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My NIS

Q. What happens to my Contributions if I work in another Country?

Under the CARICOM Reciprocal Agreement on Social Security, if a person works in more than one member country and paid sufficient contributions in each country to qualify for a pension in his own rights, each country is required to pay him a separate pension based on its local Regulations. However, if he did not pay sufficient contributions to qualify for a pension in each country, the contributions paid in each member country is combined to assist him in meeting the qualifying conditions for such a pension. If upon combining his contributions he qualifies for such a pension, each member country where he worked is required to pay a proportional amount of the pension payable. Grenada is a party to the CARICOM Reciprocal Agreement on Social Security,

 Grenada also has a Reciprocal arrangement with the Canadian Social Security.

Q. What documents are required to get registered as an employee?

The employee must present  the following documents:

  • An original certified birth certificate
  • A picture id
  • An original certified marriage certificate (if applicable)

Q. What benefits does a Self-employed person qualify for?

Self-employed persons can qualify for all the benefits offered by the NIS.

Q. Is there such a benefit as a paternity benefit?

No, but a Maternity Grant is available for the husband of a woman who does not qualify.

Q. Are non-nationals required to pay NIS contributions?

Every employee in Grenada, Carriacou and Petite Martinique (including non-nationals) must be registered with the NIS, and must pay contributions.

Q. What is the time frame for submission of claims?

  • For Sickness benefit you have a period of 4 days from the date of illness
  • In the case of a Maternity benefit the time frame is 3 weeks from the date of confinement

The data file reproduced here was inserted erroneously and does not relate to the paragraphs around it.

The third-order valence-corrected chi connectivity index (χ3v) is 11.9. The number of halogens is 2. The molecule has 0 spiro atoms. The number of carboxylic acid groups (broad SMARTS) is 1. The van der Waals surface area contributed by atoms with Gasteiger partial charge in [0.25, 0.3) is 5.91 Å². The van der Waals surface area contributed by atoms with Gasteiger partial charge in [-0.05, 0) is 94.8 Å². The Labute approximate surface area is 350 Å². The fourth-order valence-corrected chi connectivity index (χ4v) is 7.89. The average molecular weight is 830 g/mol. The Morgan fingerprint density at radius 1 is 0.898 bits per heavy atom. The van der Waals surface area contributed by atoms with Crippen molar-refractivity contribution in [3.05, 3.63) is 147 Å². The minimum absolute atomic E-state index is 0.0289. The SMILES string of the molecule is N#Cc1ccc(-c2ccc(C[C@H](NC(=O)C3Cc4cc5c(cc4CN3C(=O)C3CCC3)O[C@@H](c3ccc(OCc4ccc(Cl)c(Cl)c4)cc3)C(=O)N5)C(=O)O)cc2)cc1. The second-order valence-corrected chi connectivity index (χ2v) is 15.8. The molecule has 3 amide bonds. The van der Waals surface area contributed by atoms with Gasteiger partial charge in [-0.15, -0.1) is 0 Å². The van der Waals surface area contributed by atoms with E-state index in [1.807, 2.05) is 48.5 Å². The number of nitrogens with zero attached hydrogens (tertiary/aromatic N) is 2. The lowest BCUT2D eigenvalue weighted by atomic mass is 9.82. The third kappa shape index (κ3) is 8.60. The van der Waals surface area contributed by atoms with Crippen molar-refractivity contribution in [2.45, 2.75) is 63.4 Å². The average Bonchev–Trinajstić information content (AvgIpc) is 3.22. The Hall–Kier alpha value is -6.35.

• For Invalidity, Age and Survivor benefits you have 3 months from the date of entitlement
  • For Funeral benefits there is a period of 6 months from the date of death of the deceased

Q. What are insurable earnings?

That is the maximum salary on which NIS contributions must be deducted. Currently it is $5,000 for monthly paid workers. This includes:

  • Overtime payment;
  • Cost of living bonus;
  • Commission on sales or similar payments;
  • Gratuities
  • Payments for night or shift-work
  • Production bonus;
  • Service charge
  • Holiday pay etc.

Q. How many claims is an employee/self-employed person allowed to make in a year?

Contributors are entitled to claim as many times as they meet the qualifying conditions for a benefit.

Q. Are there any penalties for employers who do not pay in the contributions to the NIS?

There are penalties for employers who failure to pay contributions to the N.I.S. The first step is that a surcharge of 10% of the amount due and unpaid for the month and interest of 1% for every month that the amount remains outstanding. Employers can also be prosecuted in the courts for the unpaid contributions as well as for non-submission of NIS contributions.

Q. How does one know that the deductions made are being paid at the NIS office?

The NIS encourages all contributors to visit the office periodically to find out whether their contributions are actually being paid and that all other personal information are in order.

Q. How much should a person contribute?

 A total of 9% of insurable earnings should be made on behalf of each employee age 16 to 60; 4% should be deducted from the employee’s wages or salary and matched by 5% from the employer.

Employees under the age of 16 and over the age of 60, your employer contributes 1% of your gross earnings on your behalf.

In the case of self-employed contributors it is 9% of an agreed stipulated amount.

Q. At what age can an individual become registered with the NIS?

The normal age is 16-60. However all employed persons regardless of age must register (this includes temporary and part-time workers and students with summer or part-time jobs). The contribution rate for person below or above the normal age is different.

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